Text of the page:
What Percentage of Iron Has to Be in Your Body?

Iron is what makes blood red.

Iron is what makes blood red.

Iron is an essential mineral needed for strong bones and to make hemoglobin, the compound in blood that carries oxygen. Only a very small percentage of your body is comprised of iron, but without enough of it your blood can’t carry adequate amounts of oxygen to your tissues and anemia develops. If you have no energy, reduced strength and super-pale skin that looks like a vampire’s, it’s possible you need more iron in your diet. Consult with your doctor before taking iron supplements.

Percentage of Iron in Your Body

Iron is considered a micromineral, which means only trace amounts of it are needed by your body for healthy function. In contrast, calcium, phosphorus and magnesium are needed in much higher amounts each day. The amount of iron in the body of an average-sized woman is approximately 2.3 grams, which makes up only about 0.006 percent of her total mass. For comparison, calcium makes up about 1.4 percent of the mass of a human being. Men’s bodies contain a little more iron overall, but women have more proportionally given their smaller size.

Recommended Daily Amount

Iron is about the only nutrient than women need more of compared to men, at least in terms of amount per day. The reason, of course, is menstruation. Any type of blood loss significantly reduces the amount of iron in your body, because about 70 percent of it circulates in your blood as hemoglobin. The rest is mainly within your bones, although some is found in muscle tissue. The recommended daily amount of iron for menstruating women is about 18 milligrams, but the requirement increases to 27 milligrams during pregnancy. Blood lost due to injuries or internal ulcers -- of the stomach or intestines -- also increases the need for iron.

Good Sources

Foods rich in iron include virtually all red meats, especially beef liver and heart. Other good sources include poultry, fish, soybeans, wheat, pumpkin seeds, spinach, kidney beans, broccoli and lentils. Fortified cereals are excellent sources, too. In order to properly absorb and use dietary iron, you also need to consume enough vitamin C and vitamin A. Drinking coffee or black tea decreases iron absorption due to the presence of tannins, whereas the phytates in some legumes can have the same negative effect.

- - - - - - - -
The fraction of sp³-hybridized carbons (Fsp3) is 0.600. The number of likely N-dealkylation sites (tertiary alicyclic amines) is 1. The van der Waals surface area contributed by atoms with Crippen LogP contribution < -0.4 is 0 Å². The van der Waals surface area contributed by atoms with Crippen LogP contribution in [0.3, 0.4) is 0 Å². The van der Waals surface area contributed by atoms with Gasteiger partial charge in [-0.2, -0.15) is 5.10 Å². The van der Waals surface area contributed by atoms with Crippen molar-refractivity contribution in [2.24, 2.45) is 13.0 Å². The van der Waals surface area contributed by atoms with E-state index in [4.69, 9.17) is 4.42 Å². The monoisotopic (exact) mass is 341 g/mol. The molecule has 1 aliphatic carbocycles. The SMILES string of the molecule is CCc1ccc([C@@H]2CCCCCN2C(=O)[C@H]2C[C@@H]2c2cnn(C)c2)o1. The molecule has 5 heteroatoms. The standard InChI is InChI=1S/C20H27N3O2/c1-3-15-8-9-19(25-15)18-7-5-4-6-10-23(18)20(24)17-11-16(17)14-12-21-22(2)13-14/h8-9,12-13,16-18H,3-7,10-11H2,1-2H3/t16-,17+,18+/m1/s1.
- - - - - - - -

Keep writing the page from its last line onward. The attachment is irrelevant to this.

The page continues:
Types Within Food

Not all dietary iron is the same. The two main forms are called heme and non-heme, with heme iron absorbed much better by the body. Meat products contain up to 40 percent heme iron, whereas all of the iron in plant foods is non-heme. Only about 3 percent of non-heme iron is absorbed, which partially explains why vegetarians are at much greater risk of iron deficiency and anemia. On the other hand, supplementing with iron should be under the supervision of your doctor because too much is toxic and can lead to nausea and diarrhea.

 

References

  • Human Physiology: An Integrated Approach; Dee Silverthorn and William Ober
  • Textbook of Nutritional Medicine; Melvyn Werbach and Jeffery Moss
  • The Nutribase Complete Book of Food Counts; Art Ulene
  • Encyclopedia of Human Nutrition; Benjamin Caballero et al.

About the Author

Sirah Dubois is currently a PhD student in food science after having completed her master's degree in nutrition at the University of Alberta. She has worked in private practice as a dietitian in Edmonton, Canada and her nutrition-related articles have appeared in The Edmonton Journal newspaper.

Photo Credits

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